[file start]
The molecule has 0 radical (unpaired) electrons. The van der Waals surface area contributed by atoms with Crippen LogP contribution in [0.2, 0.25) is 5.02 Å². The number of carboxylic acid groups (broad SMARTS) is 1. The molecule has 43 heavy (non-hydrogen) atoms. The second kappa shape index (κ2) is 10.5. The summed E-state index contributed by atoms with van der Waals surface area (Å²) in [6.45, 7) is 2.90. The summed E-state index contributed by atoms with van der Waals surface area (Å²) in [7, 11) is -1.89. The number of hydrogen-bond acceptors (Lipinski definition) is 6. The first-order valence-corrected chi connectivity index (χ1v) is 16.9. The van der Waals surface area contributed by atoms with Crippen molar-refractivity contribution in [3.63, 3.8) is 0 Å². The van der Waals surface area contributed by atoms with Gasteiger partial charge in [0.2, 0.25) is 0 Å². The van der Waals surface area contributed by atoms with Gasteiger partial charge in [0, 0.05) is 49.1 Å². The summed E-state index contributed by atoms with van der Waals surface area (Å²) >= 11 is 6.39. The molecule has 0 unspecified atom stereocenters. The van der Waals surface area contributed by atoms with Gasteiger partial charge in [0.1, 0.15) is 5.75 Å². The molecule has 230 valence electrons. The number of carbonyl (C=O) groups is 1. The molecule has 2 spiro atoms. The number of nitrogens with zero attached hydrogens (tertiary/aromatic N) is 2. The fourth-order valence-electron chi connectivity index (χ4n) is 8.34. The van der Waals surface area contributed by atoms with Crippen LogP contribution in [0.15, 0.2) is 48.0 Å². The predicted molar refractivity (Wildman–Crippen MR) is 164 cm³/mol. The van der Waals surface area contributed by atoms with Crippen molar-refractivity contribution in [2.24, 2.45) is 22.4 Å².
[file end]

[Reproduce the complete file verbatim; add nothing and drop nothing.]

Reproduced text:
The molecule has 0 radical (unpaired) electrons. The van der Waals surface area contributed by atoms with Crippen LogP contribution in [0.2, 0.25) is 5.02 Å². The number of carboxylic acid groups (broad SMARTS) is 1. The molecule has 43 heavy (non-hydrogen) atoms. The second kappa shape index (κ2) is 10.5. The summed E-state index contributed by atoms with van der Waals surface area (Å²) in [6.45, 7) is 2.90. The summed E-state index contributed by atoms with van der Waals surface area (Å²) in [7, 11) is -1.89. The number of hydrogen-bond acceptors (Lipinski definition) is 6. The first-order valence-corrected chi connectivity index (χ1v) is 16.9. The van der Waals surface area contributed by atoms with Crippen molar-refractivity contribution in [3.63, 3.8) is 0 Å². The van der Waals surface area contributed by atoms with Gasteiger partial charge in [0.2, 0.25) is 0 Å². The van der Waals surface area contributed by atoms with Gasteiger partial charge in [0, 0.05) is 49.1 Å². The summed E-state index contributed by atoms with van der Waals surface area (Å²) >= 11 is 6.39. The molecule has 0 unspecified atom stereocenters. The van der Waals surface area contributed by atoms with Gasteiger partial charge in [0.1, 0.15) is 5.75 Å². The molecule has 230 valence electrons. The number of carbonyl (C=O) groups is 1. The molecule has 2 spiro atoms. The number of nitrogens with zero attached hydrogens (tertiary/aromatic N) is 2. The fourth-order valence-electron chi connectivity index (χ4n) is 8.34. The van der Waals surface area contributed by atoms with Crippen LogP contribution in [0.15, 0.2) is 48.0 Å². The predicted molar refractivity (Wildman–Crippen MR) is 164 cm³/mol. The van der Waals surface area contributed by atoms with Crippen molar-refractivity contribution in [2.24, 2.45) is 22.4 Å².